We’ve seen this watch make jaws drop. The sheer three-dimensional beauty of the Greubel Forsey GMT has had many a watch collector lusting after it since it was first unveiled to the world in 2011. Now, the brand has upped the ante – unveiling it in platinum – the world’s rarest metal.
The watch still holds all of its original magnificence – including the 24-second tourbillon with 25-degree incline and the wonderful rotating globe, the day/night indicator, world time display and more. The caliber is comprised of 443 components that work together so harmoniously that one barely notices the precision, which is overshadowed by the beauty.
“It is important that our timepieces offer ultimate visual access into the movements so the wearer can get a full appreciation of the inventions and the extreme fine finishing we put into them,” says Stephen Forsey. “We only make about 100 watches a year because we are limited by the superior hand finishing. It gauges how much we can produce. We have 16 artisans in this department. They spend 50,000 to 60,000 hours of hand finishing each year just to complete the 100 watches we make annually. It also takes almost a year to build one of our more complicated movements,” says Forsey. “So we move slowly in our production numbers. But it is not volume we seek, but precision.”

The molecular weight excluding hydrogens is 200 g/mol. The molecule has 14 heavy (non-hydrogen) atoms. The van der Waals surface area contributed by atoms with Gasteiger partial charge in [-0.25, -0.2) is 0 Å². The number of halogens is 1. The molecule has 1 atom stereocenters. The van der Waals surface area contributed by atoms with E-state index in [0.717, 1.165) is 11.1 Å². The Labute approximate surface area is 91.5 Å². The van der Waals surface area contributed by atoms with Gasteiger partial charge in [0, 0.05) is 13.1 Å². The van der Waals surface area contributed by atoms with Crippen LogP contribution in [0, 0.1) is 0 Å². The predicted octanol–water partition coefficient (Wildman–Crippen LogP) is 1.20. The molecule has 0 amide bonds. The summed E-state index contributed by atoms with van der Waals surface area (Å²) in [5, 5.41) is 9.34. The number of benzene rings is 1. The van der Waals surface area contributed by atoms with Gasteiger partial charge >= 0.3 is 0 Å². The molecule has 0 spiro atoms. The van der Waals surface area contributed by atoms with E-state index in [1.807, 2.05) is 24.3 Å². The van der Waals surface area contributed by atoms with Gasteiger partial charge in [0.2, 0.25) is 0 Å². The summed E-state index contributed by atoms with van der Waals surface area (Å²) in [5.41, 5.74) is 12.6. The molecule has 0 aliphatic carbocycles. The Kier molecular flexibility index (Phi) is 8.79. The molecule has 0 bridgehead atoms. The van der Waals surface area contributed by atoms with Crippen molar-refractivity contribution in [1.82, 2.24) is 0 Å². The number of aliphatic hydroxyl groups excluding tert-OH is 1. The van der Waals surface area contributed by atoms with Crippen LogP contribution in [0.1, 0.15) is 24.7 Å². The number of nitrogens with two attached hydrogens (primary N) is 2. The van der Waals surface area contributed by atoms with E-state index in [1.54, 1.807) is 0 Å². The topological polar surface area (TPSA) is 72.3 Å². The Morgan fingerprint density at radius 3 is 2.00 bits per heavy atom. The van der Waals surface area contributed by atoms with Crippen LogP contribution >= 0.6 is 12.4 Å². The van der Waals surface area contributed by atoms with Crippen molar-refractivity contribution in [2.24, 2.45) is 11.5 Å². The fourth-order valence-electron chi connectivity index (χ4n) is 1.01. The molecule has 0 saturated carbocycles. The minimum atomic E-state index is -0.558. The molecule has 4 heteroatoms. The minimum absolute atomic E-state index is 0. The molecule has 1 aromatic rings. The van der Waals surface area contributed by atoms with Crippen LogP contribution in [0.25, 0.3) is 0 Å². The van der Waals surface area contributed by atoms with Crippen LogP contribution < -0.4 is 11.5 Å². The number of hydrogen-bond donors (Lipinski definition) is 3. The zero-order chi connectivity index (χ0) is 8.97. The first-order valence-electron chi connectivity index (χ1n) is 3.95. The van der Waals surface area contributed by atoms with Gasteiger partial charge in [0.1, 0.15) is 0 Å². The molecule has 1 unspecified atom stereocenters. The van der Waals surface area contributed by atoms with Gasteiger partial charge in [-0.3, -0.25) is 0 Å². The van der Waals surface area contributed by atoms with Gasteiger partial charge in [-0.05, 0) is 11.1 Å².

And precision is what the GMT watch is all about. While most GMT watches, an acronym for Greenwich Mean Time, offer a second time zone indicator via an aperture display or a hand, Greubel Forsey opts to show it by means of a terrestrial globe that completes each counter-clockwise (the direction Earth spins when looking down from the North Pole) rotation in 24 hours. A lateral window set in the case offers a viewpoint over the Southern Hemisphere. The second time zone indication is at 10:00, and the back of the watch showcases the universal time for 24 zones (and summer time indications) through an original rotating disc.
We’ve reviewed this watch here before, but now – in platinum – we have to reiterate: It is a statement maker with unparalleled technical prowess and sheer power. The retail value – well – that’s a power house, too – climbing to somewhere around $650,000 compared to its rose gold counterpart that sold for approximately $595,000.